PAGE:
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The Newsletter keeps teachers and HE advisers up-to-date on events, the latest admissions news, and resources for students. Regular feature articles explore admissions, the University, and current topics.

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Subject Exploration

Dr Sam Lucy, 8 July 2019

As the summer break is drawing near, it’s a good time to encourage your students to explore academic subjects over their vacation. It’s important for students to enjoy the course they choose at University – it should be one that suits their abilities and their interests (and interest in and suitability for the chosen course is one of our key selection criteria). Through subject exploration and “super-curricular” activities (i.e. academically related activities that lie outside the formal school curriculum) students can work out where their real interests lie and therefore make a more informed course choice when it comes to applying to University. If a student knows which course they wish to study, encourage them to explore it in more depth over the summer; if they haven’t yet decided, encourage them to explore several options so that they can narrow down their options.

It’s particularly important for students who have been fixed on a chosen path for a long time that they gain some understanding of what a subject involves academically (this is especially an issue for subjects such as Medicine and Law, where the end goal is often the attraction). Similarly, a student who is intending to apply for courses with the same name as their favourite A-level should be encouraged to think more broadly, to see if a less familiar course is a better fit for their interests.

Subject exploration is a good way for students to deepen their interests and practise independent learning.  As well as helping to confirm subject choice, it can give them a taste of University-level academic work. This will be a far more independent way of learning, and some practice of this in advance can help them develop important research skills as well as broadening their subject knowledge. There are extensive resources available to help students explore their subject both at school and outside of a classroom setting and they don’t need to cost any money.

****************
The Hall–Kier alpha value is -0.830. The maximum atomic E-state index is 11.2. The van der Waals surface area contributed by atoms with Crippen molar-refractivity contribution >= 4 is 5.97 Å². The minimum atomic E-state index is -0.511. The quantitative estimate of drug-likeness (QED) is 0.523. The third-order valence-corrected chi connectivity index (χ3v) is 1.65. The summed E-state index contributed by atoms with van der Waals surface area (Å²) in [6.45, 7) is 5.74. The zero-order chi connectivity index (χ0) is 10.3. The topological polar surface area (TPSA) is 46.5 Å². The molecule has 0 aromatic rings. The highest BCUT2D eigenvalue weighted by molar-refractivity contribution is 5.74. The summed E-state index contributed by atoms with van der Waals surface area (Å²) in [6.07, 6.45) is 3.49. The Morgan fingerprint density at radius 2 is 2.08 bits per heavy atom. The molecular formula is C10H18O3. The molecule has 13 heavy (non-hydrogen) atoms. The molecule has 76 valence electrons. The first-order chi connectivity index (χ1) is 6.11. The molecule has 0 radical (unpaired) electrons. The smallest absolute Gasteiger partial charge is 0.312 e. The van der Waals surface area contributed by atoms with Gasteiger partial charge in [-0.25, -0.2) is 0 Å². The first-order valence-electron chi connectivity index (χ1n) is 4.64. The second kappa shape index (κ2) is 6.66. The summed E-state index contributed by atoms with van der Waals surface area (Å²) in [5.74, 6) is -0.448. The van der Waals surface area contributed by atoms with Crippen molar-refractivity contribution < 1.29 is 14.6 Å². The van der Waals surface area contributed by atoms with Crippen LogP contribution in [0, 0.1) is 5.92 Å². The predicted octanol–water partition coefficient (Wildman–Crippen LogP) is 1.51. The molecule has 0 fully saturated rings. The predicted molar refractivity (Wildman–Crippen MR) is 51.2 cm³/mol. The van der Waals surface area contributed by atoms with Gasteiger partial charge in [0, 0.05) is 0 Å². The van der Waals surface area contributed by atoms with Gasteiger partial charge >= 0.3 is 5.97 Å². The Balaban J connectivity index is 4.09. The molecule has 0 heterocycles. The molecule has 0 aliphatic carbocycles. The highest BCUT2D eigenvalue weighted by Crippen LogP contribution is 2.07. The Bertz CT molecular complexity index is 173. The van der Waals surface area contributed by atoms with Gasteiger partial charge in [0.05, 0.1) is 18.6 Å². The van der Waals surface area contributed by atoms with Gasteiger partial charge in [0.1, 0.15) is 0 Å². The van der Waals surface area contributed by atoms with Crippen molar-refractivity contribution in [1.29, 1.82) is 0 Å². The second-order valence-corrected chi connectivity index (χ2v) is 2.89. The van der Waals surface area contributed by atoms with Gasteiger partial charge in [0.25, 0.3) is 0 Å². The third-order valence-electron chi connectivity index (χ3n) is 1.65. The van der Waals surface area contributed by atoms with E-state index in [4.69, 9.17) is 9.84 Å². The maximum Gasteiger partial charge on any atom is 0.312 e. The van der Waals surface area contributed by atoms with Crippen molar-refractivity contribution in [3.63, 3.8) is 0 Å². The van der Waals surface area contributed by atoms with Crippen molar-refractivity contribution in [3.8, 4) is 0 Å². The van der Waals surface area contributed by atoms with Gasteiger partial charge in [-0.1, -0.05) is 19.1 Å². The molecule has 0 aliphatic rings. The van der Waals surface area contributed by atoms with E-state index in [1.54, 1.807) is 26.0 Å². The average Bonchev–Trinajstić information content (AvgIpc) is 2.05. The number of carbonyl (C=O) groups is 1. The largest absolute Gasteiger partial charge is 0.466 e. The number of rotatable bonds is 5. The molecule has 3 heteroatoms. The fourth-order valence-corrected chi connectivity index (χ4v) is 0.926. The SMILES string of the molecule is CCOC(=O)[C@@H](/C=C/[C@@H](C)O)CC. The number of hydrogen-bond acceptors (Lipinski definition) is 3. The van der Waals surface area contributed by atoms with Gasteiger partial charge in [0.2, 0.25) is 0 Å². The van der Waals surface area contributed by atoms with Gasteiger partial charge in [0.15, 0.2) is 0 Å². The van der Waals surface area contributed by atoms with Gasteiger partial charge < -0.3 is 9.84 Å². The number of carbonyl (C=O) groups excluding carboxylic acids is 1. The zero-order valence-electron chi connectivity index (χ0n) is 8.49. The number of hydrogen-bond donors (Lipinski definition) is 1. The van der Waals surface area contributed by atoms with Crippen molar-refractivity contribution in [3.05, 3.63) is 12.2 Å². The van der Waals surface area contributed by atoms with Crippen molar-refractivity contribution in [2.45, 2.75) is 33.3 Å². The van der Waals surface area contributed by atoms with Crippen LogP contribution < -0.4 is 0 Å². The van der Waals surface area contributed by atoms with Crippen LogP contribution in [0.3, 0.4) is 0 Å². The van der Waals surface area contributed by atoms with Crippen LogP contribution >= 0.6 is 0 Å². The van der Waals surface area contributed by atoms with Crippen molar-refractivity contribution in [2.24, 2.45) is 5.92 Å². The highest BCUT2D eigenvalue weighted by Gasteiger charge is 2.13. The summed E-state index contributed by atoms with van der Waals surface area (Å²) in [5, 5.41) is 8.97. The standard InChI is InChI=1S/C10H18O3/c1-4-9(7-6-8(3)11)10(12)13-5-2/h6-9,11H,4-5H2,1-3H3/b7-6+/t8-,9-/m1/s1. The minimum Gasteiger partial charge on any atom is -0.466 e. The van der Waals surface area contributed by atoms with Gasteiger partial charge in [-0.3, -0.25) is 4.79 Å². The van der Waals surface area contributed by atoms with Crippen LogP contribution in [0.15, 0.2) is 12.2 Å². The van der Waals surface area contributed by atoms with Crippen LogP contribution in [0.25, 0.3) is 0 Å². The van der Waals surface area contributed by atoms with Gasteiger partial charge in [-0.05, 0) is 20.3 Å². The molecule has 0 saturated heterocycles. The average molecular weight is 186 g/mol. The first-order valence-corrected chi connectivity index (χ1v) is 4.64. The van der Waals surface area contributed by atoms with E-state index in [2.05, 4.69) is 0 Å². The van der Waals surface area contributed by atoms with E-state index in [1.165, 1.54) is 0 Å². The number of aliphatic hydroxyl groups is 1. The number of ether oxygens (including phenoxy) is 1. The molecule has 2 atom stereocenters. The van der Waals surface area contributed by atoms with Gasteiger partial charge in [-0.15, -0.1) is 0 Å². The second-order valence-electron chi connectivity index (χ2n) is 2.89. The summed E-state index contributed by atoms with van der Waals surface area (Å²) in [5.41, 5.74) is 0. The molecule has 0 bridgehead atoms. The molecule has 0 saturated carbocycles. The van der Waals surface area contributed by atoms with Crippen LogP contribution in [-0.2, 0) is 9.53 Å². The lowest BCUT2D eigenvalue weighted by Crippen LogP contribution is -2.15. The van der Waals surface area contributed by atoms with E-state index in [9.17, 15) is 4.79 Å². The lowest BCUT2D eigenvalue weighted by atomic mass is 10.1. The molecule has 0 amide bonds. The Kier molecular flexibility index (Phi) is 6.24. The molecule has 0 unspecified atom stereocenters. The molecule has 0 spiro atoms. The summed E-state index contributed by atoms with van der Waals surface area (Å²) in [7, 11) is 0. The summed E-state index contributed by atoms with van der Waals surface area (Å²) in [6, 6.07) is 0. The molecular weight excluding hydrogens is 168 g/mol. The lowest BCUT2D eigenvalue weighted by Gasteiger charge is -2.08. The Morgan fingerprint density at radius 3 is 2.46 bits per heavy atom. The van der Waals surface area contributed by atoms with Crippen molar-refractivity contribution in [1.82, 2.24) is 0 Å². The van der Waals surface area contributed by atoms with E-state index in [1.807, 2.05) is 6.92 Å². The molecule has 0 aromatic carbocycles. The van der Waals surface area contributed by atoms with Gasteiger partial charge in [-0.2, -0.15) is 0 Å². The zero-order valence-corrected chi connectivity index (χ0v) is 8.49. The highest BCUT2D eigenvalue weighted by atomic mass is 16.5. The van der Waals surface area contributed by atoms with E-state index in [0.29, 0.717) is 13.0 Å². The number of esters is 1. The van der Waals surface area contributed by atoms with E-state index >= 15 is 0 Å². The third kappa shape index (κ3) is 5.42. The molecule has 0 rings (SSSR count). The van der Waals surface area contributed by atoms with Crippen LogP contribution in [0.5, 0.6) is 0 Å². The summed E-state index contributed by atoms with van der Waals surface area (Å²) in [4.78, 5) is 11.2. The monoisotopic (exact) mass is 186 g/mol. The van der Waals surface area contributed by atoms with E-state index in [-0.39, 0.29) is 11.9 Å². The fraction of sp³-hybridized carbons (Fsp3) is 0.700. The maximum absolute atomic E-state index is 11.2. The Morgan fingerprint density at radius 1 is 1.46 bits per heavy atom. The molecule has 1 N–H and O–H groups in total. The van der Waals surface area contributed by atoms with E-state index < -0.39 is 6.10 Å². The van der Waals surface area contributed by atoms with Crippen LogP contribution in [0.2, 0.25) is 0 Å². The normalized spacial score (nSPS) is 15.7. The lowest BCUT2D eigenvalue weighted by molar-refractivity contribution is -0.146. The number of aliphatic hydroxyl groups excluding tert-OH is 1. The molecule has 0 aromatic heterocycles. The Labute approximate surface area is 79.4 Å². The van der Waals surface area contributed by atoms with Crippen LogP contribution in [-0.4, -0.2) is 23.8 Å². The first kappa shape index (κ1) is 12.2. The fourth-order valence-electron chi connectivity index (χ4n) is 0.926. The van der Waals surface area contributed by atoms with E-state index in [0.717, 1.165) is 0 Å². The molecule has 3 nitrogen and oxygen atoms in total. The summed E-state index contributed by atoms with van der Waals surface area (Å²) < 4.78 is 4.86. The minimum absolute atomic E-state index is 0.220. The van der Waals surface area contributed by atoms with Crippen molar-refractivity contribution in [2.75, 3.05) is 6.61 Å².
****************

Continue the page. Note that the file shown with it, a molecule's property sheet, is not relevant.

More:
When it comes to subject exploration there is no set idea or program and nothing is prescribed or required. Teachers can enable, encourage and support super-curricular activities through a variety of ways. The following ideas will help to provide a starting point for you and your students.

There are a substantial number of online resources available that help enable prospective applicants to explore subjects in depth outside of a classroom setting. Here are a few examples:

In addition to online resources, directed reading can be beneficial for a number of reasons, particularly for arts and humanities courses. You could recommend a student keeps a reading journal and encourage students to read critically and analytically, asking themselves what the argument is in a text, what the supporting evidence is, if there are flaws and what they think of it. It’s important to emphasise to students that it is not about the quantity of material they read but instead the quality of the effort they put into thinking about them. Reading a few articles in a focused manner is much more effective than reading lots of books distractedly.

Another idea is project work. Working towards a piece of work such as the Extended Project Qualification (EPQ) helps students to focus their learning in an area they are particularly interested in. It is important to note that the EPQ is not required, but completing one is encouraged. They can also conduct their own studies in this way, without needing to complete the qualification if it is not offered in your school.

You could also encourage students to attend university taster sessions, like the Subject Masterclasses offered at Cambridge. Although they have a small cost, bursaries are available and these events are a great way for students to engage with other people also interested in the same subject. You may well find that your local university offers similar events, or allows public attendance at some lectures.

Although work experience is not generally expected or required for University, except in vocational subjects such as medicine, it can still be useful. In courses like medicine and veterinary medicine, work experience can help demonstrate commitment to the intended career and allow a greater understanding of the realities associated with the field.

Of course, not all super-curricular activity needs to be outside the classroom. Teachers can create opportunities for students to explore a subject they are passionate about at school too. Leading discussion groups, working through Webinars, entering students for academic competitions or encouraging them to enter essay prizes; these are all ways in which students can explore a subject at school. Teachers can also help by linking highly motivated students who share the same interests so that they can work through material or projects together collaboratively.

If your students do decide to explore subjects over the summer, there are many ways in which they can show that subject knowledge and understanding when they apply to university. Personal statements, admissions assessments and submitted work can all incorporate super-curricular activities; students who engage deeply with their subject will often have better academic records and predictions too. Moreover, students might have the opportunity to explain their subject engagement at interview. So, the deeper exploration that they do over the summer can be used next autumn when they begin applying to University, and will make that personal statement much easier to write!

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